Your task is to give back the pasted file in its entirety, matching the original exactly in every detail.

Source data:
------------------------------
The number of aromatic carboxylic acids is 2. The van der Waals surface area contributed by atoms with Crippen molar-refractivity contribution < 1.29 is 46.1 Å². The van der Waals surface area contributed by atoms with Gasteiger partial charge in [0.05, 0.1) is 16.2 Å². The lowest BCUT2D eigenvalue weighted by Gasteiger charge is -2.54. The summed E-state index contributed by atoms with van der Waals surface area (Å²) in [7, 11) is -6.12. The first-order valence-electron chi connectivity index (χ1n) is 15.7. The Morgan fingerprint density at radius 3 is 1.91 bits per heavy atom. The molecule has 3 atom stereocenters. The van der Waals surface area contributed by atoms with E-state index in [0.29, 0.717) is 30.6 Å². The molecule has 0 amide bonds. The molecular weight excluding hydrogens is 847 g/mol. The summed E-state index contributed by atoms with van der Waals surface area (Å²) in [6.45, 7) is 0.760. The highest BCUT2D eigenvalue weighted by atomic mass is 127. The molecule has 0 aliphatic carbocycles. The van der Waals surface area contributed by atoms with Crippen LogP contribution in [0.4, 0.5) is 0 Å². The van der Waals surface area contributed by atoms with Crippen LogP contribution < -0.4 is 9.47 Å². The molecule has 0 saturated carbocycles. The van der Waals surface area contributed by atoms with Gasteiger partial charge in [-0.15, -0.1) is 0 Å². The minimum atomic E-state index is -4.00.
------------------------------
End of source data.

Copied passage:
The number of aromatic carboxylic acids is 2. The van der Waals surface area contributed by atoms with Crippen molar-refractivity contribution < 1.29 is 46.1 Å². The van der Waals surface area contributed by atoms with Gasteiger partial charge in [0.05, 0.1) is 16.2 Å². The lowest BCUT2D eigenvalue weighted by Gasteiger charge is -2.54. The summed E-state index contributed by atoms with van der Waals surface area (Å²) in [7, 11) is -6.12. The first-order valence-electron chi connectivity index (χ1n) is 15.7. The Morgan fingerprint density at radius 3 is 1.91 bits per heavy atom. The molecule has 3 atom stereocenters. The van der Waals surface area contributed by atoms with E-state index in [0.29, 0.717) is 30.6 Å². The molecule has 0 amide bonds. The molecular weight excluding hydrogens is 847 g/mol. The summed E-state index contributed by atoms with van der Waals surface area (Å²) in [6.45, 7) is 0.760. The highest BCUT2D eigenvalue weighted by atomic mass is 127. The molecule has 0 aliphatic carbocycles. The van der Waals surface area contributed by atoms with Crippen LogP contribution in [0.4, 0.5) is 0 Å². The van der Waals surface area contributed by atoms with Crippen LogP contribution < -0.4 is 9.47 Å². The molecule has 0 saturated carbocycles. The van der Waals surface area contributed by atoms with Gasteiger partial charge in [-0.15, -0.1) is 0 Å². The minimum atomic E-state index is -4.00.